James P. Beckwourth
Birthplace: Frederick County, Virginia
He was as comfortable stretching the truth as he was exploring the plains, but if just half of Jim Beckwourth's tales of exploration and battle were true, then he lived an incredible life for someone who is largely unknown.
While most people have heard of his contemporaries, Kit Carson, Davy Crockett and Daniel Boone, historians theorize that Beckwourth's feats went largely dismissed due to two reasons; his inability to stick to the facts in his autobiography, and the fact he was the offspring of a white man and his African-American slave.
Beckwourth was born the third of thirteen children on April 6, 1798 to Sir Jennings Beckwith and his slave. As a young man, Beckwourth apprenticed as a Blacksmith, but after having a tiff with his boss he left on an expedition to New Orleans.
He returned home, but not for long as the urge to wander overtook him. Beckwourth spent the next several years participating in trapping expeditions, which were well chronicled in his autobiography, The Life and Adventures of James P. Beckwourth, Mountaineer, Scout, and Pioneer, and Chief of the Crow Nation of Indians.
The gist of Beckwourth's tales, if not the details, was usually substantiated by historical fact. If he was involved in a battle, he had a tendency to inflate the numbers of the enemy by tenfold or more, while emphasizing that all would have been lost if not for his bravery.
While Beckwourth's tales may be exaggerated, his story of being captured by a party of Crow warriors in 1828, and his subsequent existence with the Crow, remains the quintessential source of understanding what life with one of the most powerful tribes in American history must have been like.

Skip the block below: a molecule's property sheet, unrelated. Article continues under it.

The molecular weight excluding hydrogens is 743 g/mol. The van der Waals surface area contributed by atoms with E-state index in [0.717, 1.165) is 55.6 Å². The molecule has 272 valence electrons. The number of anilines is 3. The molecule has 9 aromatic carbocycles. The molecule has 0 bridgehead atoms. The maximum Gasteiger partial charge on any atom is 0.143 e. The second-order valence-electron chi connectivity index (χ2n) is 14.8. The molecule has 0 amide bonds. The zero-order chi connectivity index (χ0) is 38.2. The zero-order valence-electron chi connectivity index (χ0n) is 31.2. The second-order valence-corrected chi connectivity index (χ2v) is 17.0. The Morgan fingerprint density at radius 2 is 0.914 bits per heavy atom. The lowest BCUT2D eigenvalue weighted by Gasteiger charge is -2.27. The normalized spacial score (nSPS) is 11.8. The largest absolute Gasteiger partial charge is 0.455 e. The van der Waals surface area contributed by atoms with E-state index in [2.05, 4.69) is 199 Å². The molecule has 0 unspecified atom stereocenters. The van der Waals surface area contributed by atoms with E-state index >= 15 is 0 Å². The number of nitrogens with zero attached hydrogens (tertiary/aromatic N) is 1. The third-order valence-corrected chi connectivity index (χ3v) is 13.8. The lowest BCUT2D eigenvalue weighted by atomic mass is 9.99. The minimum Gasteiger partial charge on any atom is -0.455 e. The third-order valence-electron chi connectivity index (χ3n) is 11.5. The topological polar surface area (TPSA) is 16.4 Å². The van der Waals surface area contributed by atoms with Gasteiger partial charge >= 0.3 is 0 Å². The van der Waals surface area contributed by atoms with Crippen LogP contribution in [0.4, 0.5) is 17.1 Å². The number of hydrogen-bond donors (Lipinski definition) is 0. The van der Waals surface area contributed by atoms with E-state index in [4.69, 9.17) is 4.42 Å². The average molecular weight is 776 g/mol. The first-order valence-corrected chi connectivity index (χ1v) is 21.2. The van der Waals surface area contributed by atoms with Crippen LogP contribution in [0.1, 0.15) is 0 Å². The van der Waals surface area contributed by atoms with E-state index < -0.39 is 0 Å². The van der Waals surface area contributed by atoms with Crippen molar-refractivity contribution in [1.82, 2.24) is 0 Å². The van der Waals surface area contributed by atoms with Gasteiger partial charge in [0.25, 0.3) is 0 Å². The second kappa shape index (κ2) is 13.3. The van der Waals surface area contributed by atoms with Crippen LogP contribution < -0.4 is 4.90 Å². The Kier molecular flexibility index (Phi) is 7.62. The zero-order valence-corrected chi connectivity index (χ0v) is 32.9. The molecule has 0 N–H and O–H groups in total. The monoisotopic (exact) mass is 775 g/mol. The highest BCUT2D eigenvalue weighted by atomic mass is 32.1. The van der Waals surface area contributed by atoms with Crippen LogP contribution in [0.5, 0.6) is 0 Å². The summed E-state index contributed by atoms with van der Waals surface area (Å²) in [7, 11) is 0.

His contemporaries acknowledge he had an ever-increasing role of leadership with the crow, rising to War Chief. The Crow were a fighting tribe during that time, and Beckwourth had to prove himself as a warrior or he would not have survived.
Beckwourth was a master shot who was as comfortable with a rifle as he was with a knife or tomahawk, which came in handy as he took many enemy scalps.
He had a knack for staying just one step ahead of some of the most important historic events of his lifetime. After leaving the Crow, Beckwourth fought in the Seminole War in 1842, and his participation in the California Revolution of 1846 put him in perfect position for the Great Gold Rush of 1849.
It was around this time that he discovered a way through the mountains, just a short distance from what is now Reno, Nevada. The "Beckwourth Pass" paved the way for thousands of pioneers and gold seekers to come to California, and was later used by Western Pacific Railway as a portal for mass transit to the West.
Beckwourth returned to Denver in 1866, where he died under suspicious circumstances. Like many of his accounts, the facts are sketchy, but it's rumored that he was honored at a Crow feast, where they tried to recruit him to lead them back to prominence. When he declined, the Crow poisoned him so they could retain his body and spirit.
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